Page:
It was a fortuitous meeting in 1950 that brought Gaston Goor and Roger Peyrefitte’s lives and careers into proximity, each recognising in the other a need to explore openly their homosexuality. Born into a middle class bourgeois family, Peyrefitte went to Jesuit and Lazarist boarding schools and then studied language and literature in the University of Toulouse. After graduating first of his year from Institut d’Études Politiques de Paris in 1930, he worked as an embassy secretary in Athens between 1933 and 1938. Back in Paris, he had to resign in 1940 for personal reasons before being reintegrated in 1943 and finally ending his diplomatic career in 1945.
He wrote openly about his homoerotic experiences in boarding school in his 1943 first novel Les amitiés particulières (Special Friendships), which won the coveted Prix Renaudot in 1944. The book was made into a film of the same name which was released in 1964. On the set, Peyrefitte met the twelve-year-old Alain-Philippe Malagnac d’Argens de Villèle, and both fell in love. Peyrefitte tells the story of their relationship in Notre amour (Our Love, 1967) and L’enfant de cœur (Child of the Heart, 1978).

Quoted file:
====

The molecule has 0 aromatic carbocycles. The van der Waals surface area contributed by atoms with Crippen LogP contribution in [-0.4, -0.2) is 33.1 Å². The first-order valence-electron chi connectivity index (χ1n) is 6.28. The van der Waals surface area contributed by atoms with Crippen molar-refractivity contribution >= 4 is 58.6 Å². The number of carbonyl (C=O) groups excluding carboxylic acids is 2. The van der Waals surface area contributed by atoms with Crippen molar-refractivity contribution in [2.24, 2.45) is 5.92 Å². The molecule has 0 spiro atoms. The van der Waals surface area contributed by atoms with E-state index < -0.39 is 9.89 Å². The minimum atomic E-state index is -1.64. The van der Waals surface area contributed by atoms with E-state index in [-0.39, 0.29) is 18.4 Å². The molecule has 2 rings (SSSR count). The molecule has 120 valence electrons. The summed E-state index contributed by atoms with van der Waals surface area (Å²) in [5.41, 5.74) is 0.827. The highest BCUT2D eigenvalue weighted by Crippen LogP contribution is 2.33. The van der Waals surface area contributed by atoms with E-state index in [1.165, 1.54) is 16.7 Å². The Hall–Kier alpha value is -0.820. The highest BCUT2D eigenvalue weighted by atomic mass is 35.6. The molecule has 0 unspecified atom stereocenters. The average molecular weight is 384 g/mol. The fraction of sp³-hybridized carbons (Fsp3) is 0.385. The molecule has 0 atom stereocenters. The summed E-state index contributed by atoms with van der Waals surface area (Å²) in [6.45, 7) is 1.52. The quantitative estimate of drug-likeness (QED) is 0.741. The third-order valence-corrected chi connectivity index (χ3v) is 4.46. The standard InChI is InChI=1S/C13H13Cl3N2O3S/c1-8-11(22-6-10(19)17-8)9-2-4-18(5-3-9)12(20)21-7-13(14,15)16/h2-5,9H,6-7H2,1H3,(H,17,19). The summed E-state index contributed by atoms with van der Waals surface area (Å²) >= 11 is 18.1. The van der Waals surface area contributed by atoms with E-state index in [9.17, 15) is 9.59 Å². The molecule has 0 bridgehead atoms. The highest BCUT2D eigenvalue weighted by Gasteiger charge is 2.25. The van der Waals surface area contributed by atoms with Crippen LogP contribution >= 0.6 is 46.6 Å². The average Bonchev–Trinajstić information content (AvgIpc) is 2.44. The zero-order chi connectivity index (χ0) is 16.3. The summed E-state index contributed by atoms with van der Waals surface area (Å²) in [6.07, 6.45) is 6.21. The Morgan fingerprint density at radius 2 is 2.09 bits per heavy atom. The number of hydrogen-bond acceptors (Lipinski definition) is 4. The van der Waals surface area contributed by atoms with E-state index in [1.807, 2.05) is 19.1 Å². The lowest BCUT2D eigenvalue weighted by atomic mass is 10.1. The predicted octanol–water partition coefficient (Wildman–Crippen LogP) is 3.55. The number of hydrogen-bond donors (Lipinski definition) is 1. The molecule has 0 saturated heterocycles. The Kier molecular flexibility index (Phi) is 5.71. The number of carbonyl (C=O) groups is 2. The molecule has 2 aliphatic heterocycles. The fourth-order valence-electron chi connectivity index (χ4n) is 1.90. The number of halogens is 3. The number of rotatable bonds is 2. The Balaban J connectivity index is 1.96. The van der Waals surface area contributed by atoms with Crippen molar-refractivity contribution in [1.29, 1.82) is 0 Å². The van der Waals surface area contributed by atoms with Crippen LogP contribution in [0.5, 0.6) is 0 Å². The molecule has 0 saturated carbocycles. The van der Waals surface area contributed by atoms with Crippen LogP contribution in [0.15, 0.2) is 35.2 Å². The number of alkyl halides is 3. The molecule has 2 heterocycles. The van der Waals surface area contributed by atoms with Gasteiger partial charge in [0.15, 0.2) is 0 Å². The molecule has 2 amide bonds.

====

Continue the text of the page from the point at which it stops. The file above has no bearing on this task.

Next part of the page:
In his memoirs, Propos secrets, Peyrefitte wrote extensively about his youth, his sex life, his years as a diplomat, his travels to Greece and Italy, and his troubles with the police for sexually harassing male teenagers. He also gave vent to his fierce love of snobbish genealogising and vitriolic well-documented gossip, writing about famous people of his time incuding André Gide, Henry de Montherlant, François Mauriac, André Malraux, Jean Cocteau, Jean Genet, Marcel Jouhandeau, Marie-Laure de Noailles, Gaston Gallimard, Jean-Paul Sartre, Charles de Gaulle, Giscard d’Estaing and Georges Pompidou. Claiming he had reliable sources within the Vatican, he stated that three twentieth-century popes – Pius XII, John XXIII and Paul VI – were homosexual. He particularly loved to expose the hypocrisy and vanity of prominent people, to denounce fake aristocrats, and to out closeted homosexuals.
Goor and Peyrefritte were introduced to each other through Peyrefitte’s publisher, Flammarion, and were soon close friends. Roger Peyrefitte introduced Goor to his circle of gay friends, which resulted in much of the homoerotic work produced in Goor’s later life.